“Had its feeding tentacles been in tact, it would have been as large as a two story house,” says Edith Widdler.
DIY Photography has an excellent piece right now featuring how a Marine Biologist captured high res imagery of the Giant Squid. Scientist Edith Widder did a TED talk years ago about how the world can study animals by attracting them rather than scaring them away, and she applied her theories to this expedition which proved successful. Particularly, Ms. Widder uses non-motorized cameras, because the sound would perhaps scare the creature away back into the depths. Then there was an LED bait involved which made the creature get accustomed to the light. The light was designed to simulate a bioluminescent light that is similar to a call for help–which attracted it. Eventually, the team shone large lights on it and were able to capture much better images.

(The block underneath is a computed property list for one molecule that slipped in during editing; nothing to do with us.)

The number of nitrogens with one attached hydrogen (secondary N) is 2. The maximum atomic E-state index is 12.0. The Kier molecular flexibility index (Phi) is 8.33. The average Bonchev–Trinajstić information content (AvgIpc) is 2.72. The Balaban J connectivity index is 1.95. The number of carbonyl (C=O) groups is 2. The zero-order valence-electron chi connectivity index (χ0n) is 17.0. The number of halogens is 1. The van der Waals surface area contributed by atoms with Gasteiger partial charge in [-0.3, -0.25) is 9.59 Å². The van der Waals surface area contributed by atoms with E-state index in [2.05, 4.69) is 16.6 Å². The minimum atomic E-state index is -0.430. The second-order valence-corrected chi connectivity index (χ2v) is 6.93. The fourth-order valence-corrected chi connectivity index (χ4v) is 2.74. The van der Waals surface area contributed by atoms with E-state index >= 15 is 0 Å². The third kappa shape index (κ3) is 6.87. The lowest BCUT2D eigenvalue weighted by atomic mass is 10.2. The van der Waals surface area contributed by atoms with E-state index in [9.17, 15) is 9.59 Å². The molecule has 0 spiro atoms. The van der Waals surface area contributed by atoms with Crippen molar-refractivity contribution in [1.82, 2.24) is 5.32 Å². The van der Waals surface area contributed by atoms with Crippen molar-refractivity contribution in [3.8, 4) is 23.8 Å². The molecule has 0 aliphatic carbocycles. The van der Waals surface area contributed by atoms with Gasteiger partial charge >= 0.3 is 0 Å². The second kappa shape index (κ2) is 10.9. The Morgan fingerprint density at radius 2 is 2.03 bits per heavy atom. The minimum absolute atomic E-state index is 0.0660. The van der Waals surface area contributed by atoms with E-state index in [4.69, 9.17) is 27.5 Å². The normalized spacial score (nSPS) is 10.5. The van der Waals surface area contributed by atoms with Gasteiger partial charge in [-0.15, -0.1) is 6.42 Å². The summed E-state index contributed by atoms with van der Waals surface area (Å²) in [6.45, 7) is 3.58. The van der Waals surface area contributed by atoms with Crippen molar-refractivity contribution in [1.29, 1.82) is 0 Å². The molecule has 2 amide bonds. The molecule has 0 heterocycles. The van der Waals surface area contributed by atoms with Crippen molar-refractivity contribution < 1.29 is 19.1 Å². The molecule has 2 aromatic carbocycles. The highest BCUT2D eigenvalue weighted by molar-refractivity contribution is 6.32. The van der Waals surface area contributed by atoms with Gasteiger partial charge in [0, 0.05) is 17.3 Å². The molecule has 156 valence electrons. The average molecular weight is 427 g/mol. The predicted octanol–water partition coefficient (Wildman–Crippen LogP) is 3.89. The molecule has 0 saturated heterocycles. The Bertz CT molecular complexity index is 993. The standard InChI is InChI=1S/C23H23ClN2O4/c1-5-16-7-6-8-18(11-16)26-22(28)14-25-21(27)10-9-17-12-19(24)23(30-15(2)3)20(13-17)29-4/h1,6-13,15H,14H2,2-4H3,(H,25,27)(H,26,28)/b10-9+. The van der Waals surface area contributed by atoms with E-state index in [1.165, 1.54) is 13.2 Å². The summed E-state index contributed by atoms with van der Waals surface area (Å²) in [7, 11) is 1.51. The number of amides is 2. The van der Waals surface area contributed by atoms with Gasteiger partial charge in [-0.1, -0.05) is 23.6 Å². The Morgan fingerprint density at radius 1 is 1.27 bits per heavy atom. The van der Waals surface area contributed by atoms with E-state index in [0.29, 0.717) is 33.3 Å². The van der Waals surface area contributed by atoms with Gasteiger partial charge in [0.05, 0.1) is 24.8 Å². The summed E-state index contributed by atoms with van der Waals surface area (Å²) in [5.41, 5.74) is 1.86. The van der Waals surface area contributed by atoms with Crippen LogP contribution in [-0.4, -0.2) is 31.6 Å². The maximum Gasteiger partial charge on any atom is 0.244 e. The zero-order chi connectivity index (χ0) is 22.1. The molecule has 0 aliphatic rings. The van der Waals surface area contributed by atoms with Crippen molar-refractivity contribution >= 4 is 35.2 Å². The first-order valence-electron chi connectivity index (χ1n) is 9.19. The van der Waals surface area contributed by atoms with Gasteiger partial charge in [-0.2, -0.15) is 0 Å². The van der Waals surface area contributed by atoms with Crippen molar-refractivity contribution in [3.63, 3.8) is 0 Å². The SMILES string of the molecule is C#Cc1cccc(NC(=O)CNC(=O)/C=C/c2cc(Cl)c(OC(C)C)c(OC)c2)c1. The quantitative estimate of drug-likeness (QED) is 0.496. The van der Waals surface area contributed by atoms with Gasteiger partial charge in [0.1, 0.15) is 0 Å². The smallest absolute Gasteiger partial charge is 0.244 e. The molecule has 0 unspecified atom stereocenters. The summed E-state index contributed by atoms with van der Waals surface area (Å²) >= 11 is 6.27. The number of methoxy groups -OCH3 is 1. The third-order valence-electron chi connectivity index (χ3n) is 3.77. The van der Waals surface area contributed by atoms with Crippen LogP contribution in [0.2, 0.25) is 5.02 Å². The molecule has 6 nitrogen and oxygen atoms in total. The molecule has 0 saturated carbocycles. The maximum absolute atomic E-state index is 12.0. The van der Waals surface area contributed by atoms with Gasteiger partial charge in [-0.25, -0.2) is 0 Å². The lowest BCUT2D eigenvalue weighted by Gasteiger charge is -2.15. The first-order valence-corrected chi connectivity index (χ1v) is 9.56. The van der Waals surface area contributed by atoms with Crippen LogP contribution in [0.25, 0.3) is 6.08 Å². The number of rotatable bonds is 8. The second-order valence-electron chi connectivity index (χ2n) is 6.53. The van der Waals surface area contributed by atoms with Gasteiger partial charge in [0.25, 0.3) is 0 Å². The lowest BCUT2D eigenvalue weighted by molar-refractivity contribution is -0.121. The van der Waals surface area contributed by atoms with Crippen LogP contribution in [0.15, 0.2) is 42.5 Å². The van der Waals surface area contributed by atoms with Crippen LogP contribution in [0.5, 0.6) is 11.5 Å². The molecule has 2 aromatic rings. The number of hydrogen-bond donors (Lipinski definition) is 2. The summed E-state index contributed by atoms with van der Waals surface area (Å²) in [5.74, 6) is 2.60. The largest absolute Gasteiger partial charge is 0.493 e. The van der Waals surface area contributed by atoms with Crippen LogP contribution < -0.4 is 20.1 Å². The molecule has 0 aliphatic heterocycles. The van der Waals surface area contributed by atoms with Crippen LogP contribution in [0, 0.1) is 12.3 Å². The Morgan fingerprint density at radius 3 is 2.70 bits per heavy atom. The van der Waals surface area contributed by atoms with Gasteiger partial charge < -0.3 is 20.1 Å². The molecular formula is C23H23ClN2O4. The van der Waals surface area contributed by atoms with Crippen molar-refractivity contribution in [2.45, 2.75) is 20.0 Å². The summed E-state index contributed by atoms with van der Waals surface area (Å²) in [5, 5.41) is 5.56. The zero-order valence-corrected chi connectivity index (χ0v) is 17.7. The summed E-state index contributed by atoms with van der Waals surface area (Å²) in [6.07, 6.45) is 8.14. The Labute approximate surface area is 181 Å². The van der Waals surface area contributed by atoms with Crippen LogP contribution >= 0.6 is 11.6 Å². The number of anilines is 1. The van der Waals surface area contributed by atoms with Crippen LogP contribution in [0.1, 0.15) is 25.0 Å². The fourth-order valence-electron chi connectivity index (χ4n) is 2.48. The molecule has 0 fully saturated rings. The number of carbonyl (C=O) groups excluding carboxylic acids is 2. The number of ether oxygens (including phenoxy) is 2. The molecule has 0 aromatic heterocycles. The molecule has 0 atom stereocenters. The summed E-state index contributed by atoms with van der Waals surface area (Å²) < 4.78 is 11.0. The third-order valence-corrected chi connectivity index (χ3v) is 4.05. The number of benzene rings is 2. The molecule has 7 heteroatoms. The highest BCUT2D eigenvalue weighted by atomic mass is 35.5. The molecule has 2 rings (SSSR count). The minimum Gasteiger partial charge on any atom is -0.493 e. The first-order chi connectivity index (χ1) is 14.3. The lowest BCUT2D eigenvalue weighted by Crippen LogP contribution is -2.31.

For years, scientists have been trying to capture better images of the Giant Squid and it was done years ago as it was feeding on a bait line. The creatures have also been captured in fishing nets and have washed up ashore. But they’ve still never been studied in their natural environments. Even rarer is its larger cousin–the Colossal Squid. National Geographic did a story on a specimen that was captured and frozen, but when they wanted to study the thawed creature it was significantly smaller than it originally was due to the freezing and preservation process.
Wilder’s TED talk on how she did it is next and you can see the squid around the 6:50 mark. And even more can be seen on the Discovery channel.
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